To explain how this pertains to the OP, it is necessary to return to first principles. Beginning with Newton, I'd direct your attention to the paper on the Origins of Torque that was linked in post # 97. http://www.scienceforums.net/topic/99258howdoesabodyknowhowtomove/page5#entry950396 This is important because it tries to provide an explanation of how force germinates. Using their approach, they show that when we try and model a rigid twobody it becomes difficult to make the math work properly, based on our normal use of the definitions of vectors and geometry and such. In order to resolve the conflicts in the math, they assume that there must be some deep connection that doesn't allow for rigid bodies to occur in nature. This is a solution to their problem, and it's probably the most obvious, although I don't believe that it's the most elegant. There's another way to look at this question. Before I go too far into this, I need to reiterate that a change in position can be viewed as a change in either distance or direction, or both. This is important because if we were to disconnect distance and direction from each other, then we can come up with a plausible scenario where F=ma can be explained a little differently than using this nonrigid body approach. The acceleration is the rate of change of velocity, and the velocity is the rate of change of position, or, the rate of change of direction or distance, or both. Again, if we can break the mathematical connection between direction and distance, and if we can then tease out the direction from the distance, then we can have a change in position that is solely a change in direction, without any changes in any lengths. I know, it sounds odd, but it's only math. We've always seen direction as a purely ratiometric quantity, but that's only because its the way we've always done the math. What makes this relevant is that direction does parse out differently when we use ct,x,y,z coordinates. If we have a point mass at xyz at ct, and its still in the same location in space at ct' (or, in other words, if xyz = x'y'z'), then the point mass is moving through spacetime in a defined direction. If a force causing an acceleration occurs, or if gravity acts to change the magnitude of t, then the direction that the point mass is moving through spacetime will also change, regardless of what happens to xyz. The least action mathematically is to have the force (or gravity) cause only the change in t, and then this change in t is what results in the acceleration. This way of viewing how a body in motion knows to stay in motion leads to an observation that everything has a future that lies in a precise direction, and that this direction is all that needs to change, mathematically, in order to achieve the relationship F=ma. What makes this look like nonsense is only the fact that we have always dealt with direction as a ratio and not a quantity. Once it is recognized as a base quantity then it is a simple matter (mathematically and conceptually) to separate direction out from distance. This distinction has no relevance at all until it is applied to the spacetime construct. Directional relationships in Euclidean 3space take on a different importance when they are combined with the direction of another quantity, which in this case is the quantity time. In another discussion at another site, the following explanation was produced, utilizing the rotational equivalent of the third law. I hope it's self explanatory as to how this relates to this question. http://mymathforum.com/physics/72236physicalpropertydirection7.html A close look at the method that was used in order to dodge the rigid body assumption reveals: [LATEX] = (r_1  r_2) m_1 r_1 \alpha + r_2 (m_1r_1 \alpha+ m_2 r_2 \alpha) [/LATEX] Since this introduces a change in angular velocity, and since angular velocity is the derived quantity that determines direction, can angular acceleration be viewed as a derivative of direction? We understand that the direction of the angular velocity vector doesn't change with a change in angular velocity, but is that really the case? Can the direction become more so? I don't think that there's any proof one way or the other on this. There's simply the fact that we've always done it this way. Of course, the reason that we assume that there isn't a change in direction of the angular velocity vector could be caused by the way we apply Euclidean 3space to spacetime. I don't think that there can be any difference between the two constructs in Newtonian spacetime, but it appears that there certainly could be a difference in relativistic spacetime. Most of the stuff that I obsess over has no real meaning in flat spacetime, but it could have significance when applied to curved spacetime. As for your suggestion about using a direction and a radius for identifying a position, there's a more interesting use for combining a direction and a radius. We can use a direction and a radius to specify a volume, and this raises some other issues that have to be explained somehow. The SI derived unit for volume is [latex]{m^3}[/latex]. But that's not the only way to specify a volume. If we know the radius of a sphere we can calculate the volume inside the sphere using a simple formula. But what happens if we take a partial area of the surface of the sphere and use this to calculate volume? The most straightforward method is to use the steradian (symbol [latex]sr[/latex]) as the partial area of the surface of the sphere. The steradian (see the SI chart in the above post) is referred to as the derived quantity for solid angles, but in this case its just as appropriate to look at it as the area of [latex]{r^2}[/latex] on the curved surface of a sphere. The procedure is to take the volume of the space that lies within the steradian and the sphere center. To make this into a volume we'll take the product of the angular quantity of the [latex]sr[/latex] and the length quantity of the meter. Well call this unit of volume the steradian meter, or [latex]srm[/latex]. There are [latex]{4}\pi[/latex] steradians in a complete sphere, so there must also be [latex]{4}\pi[/latex] units of volume that will be equal to the volume of the complete sphere. The first thing to notice is that the [latex]srm[/latex] can use either direction or length as the unit quantity. A quantity of [latex]3sr[/latex] where [latex]r=1m[/latex] is different than the quantity of [latex]1sr[/latex] where [latex]r=3m[/latex]. Mathematicians will probably know of a convention that can be used in order to capture this difference. If we put the number in the appropriate location to show which quantity is the unit quantity and which quantity the number is associated with, then the first case would be written as [latex]3srm[/latex] and the second case would be written as [latex]sr3m[/latex]. A little arithmetic reveals that: [latex]1srm = sr1m = \frac{1}{3}m^3[/latex] and also, for example: [latex]sr8m = 512srm = \frac{512}{3}m^3 [/latex] If space is simply an empty volume, these three examples of expressing a volume should have identical meanings. They should all be identical, both mathematically and conceptually. The problem is that there is a difference. The expression [latex]\frac{512}{3}m^3[/latex] has no spherical excess, [latex]sr8m[/latex] has a spherical excess of [latex]\frac{\pi}{2}[/latex], and [latex]512srm[/latex] has a spherical excess of [latex]256\pi[/latex]. I guess it would be possible to pretend that this difference has no relevance at all. Once again, I think were up against the same mathematical quandary. The difference between using unit length or unit direction to express a volume has no impact at all on Newtonian spacetime where ct is a constant. But it does raise a whole universe of issues once we try to use these two different methods to express a volume in relativistic spacetime. Some of this explanation (like the stuff about the direction of the angular velocity vector) is merely speculation at this time. The algebra hasn't been worked out for most of that yet. But enough has been accomplished to know that it won't be as simple as some of the stuff that has already been done. It would be necessary to show that gravity has an impact on the direction of the angular velocity vector and it looks as though this cannot be accomplished using conventional geometry. This is one of the reasons why a coordinate system that uses directions instead of lengths is being suggested. It appears that there's a portal that exists between Euclidean 3space expressed as a system of lengths and Euclidean 3space expressed as a system of directions. We should walk through it. On edit>>>> removed rant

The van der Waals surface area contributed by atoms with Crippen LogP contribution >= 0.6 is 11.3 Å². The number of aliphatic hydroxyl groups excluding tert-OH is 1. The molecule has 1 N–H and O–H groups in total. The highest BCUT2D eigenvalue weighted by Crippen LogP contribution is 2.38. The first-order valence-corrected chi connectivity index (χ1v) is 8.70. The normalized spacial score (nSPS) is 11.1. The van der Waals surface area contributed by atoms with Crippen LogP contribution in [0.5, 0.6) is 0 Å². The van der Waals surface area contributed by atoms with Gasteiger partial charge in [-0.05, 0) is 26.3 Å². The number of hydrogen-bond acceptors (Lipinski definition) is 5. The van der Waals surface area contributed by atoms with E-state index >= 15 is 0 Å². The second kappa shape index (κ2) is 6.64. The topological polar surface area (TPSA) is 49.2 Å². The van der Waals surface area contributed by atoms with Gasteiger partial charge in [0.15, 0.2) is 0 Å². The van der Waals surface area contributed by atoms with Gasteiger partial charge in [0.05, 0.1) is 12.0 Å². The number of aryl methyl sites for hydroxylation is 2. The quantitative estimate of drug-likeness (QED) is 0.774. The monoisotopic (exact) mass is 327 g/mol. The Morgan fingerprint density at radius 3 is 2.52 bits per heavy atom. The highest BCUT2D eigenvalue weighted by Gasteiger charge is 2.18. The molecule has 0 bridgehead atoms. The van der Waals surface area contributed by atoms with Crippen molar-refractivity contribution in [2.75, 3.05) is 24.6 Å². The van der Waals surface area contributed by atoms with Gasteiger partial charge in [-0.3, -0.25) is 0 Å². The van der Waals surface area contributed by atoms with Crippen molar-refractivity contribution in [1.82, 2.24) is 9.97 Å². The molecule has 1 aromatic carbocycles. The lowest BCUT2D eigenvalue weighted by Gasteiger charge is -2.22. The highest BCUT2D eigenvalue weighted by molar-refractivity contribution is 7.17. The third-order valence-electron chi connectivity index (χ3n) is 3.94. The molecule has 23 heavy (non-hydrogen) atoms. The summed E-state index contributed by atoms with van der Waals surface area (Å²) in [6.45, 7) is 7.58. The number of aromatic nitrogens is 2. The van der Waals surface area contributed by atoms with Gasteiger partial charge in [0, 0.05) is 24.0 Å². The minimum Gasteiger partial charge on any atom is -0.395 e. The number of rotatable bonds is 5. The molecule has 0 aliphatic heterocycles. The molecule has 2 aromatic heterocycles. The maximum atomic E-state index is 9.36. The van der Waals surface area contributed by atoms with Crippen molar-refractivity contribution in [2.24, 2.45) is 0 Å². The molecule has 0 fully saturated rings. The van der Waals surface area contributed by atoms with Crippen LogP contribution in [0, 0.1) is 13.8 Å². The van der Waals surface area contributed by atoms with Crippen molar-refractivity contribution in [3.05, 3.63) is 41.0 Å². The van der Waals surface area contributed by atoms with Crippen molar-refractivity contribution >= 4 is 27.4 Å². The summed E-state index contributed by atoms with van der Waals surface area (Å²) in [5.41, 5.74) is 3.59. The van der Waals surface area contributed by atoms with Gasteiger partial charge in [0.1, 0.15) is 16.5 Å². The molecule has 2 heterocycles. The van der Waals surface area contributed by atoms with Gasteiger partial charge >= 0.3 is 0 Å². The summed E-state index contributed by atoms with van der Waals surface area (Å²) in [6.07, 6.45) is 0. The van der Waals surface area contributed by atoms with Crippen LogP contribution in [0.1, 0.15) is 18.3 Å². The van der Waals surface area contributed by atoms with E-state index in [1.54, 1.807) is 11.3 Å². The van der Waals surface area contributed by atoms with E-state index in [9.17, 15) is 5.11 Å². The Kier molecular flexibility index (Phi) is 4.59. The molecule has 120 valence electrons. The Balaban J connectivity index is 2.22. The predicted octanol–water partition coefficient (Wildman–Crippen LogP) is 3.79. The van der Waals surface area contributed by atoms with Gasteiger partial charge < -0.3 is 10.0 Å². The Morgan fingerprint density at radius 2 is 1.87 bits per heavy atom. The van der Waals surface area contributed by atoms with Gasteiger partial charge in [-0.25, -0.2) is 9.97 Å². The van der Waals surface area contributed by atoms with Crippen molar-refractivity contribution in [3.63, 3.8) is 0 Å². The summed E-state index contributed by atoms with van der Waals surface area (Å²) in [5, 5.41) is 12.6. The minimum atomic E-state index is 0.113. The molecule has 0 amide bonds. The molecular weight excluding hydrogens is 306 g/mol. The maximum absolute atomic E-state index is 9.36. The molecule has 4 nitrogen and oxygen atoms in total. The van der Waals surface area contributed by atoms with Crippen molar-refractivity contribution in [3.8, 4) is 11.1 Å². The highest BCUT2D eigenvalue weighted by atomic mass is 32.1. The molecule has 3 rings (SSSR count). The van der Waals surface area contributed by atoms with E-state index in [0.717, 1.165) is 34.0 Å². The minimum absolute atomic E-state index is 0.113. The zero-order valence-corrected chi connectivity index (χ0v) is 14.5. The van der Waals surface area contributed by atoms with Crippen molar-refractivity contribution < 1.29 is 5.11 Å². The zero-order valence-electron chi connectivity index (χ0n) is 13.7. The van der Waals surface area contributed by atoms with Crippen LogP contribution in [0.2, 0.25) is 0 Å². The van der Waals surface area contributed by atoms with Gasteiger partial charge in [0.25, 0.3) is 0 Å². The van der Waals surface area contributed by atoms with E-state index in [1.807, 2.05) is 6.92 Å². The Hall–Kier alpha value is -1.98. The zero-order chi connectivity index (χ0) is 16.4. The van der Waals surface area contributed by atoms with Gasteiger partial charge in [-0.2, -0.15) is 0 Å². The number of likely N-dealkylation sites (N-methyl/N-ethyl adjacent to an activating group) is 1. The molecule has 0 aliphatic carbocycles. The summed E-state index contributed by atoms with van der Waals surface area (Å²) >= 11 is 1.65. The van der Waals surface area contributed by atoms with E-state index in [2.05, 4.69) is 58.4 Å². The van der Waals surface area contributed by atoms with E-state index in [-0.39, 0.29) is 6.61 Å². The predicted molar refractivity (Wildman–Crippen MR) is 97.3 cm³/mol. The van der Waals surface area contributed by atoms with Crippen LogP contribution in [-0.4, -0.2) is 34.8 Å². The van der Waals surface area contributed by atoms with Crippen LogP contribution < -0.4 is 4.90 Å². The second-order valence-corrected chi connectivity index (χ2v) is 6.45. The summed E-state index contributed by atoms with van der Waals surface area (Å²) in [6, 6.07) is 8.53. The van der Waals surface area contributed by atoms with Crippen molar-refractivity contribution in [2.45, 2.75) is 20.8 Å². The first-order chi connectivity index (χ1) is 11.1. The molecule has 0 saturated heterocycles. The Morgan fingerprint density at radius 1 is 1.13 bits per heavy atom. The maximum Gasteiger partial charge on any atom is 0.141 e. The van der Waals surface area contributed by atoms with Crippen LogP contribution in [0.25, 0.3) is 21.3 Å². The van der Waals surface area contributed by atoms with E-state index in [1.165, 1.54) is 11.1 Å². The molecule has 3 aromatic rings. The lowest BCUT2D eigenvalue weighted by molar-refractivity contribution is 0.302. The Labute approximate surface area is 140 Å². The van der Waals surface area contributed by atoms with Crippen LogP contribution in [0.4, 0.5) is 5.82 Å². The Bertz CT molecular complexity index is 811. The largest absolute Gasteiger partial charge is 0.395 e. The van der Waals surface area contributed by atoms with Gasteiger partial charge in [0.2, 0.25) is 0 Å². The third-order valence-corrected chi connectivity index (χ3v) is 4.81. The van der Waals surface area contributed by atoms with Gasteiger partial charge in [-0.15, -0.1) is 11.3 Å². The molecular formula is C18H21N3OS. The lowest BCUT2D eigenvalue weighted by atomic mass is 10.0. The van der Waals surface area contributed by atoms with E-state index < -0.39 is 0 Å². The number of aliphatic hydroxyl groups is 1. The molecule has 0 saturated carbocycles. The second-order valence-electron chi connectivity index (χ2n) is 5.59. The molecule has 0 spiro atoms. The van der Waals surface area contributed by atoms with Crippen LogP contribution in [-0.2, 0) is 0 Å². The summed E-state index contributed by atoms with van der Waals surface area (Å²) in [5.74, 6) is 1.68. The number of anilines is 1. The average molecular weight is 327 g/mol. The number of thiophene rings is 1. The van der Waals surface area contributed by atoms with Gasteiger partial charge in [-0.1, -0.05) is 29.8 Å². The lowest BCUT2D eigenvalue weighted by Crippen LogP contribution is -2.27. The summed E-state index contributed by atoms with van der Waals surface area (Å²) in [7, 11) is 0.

How does a body "know" how to move??!!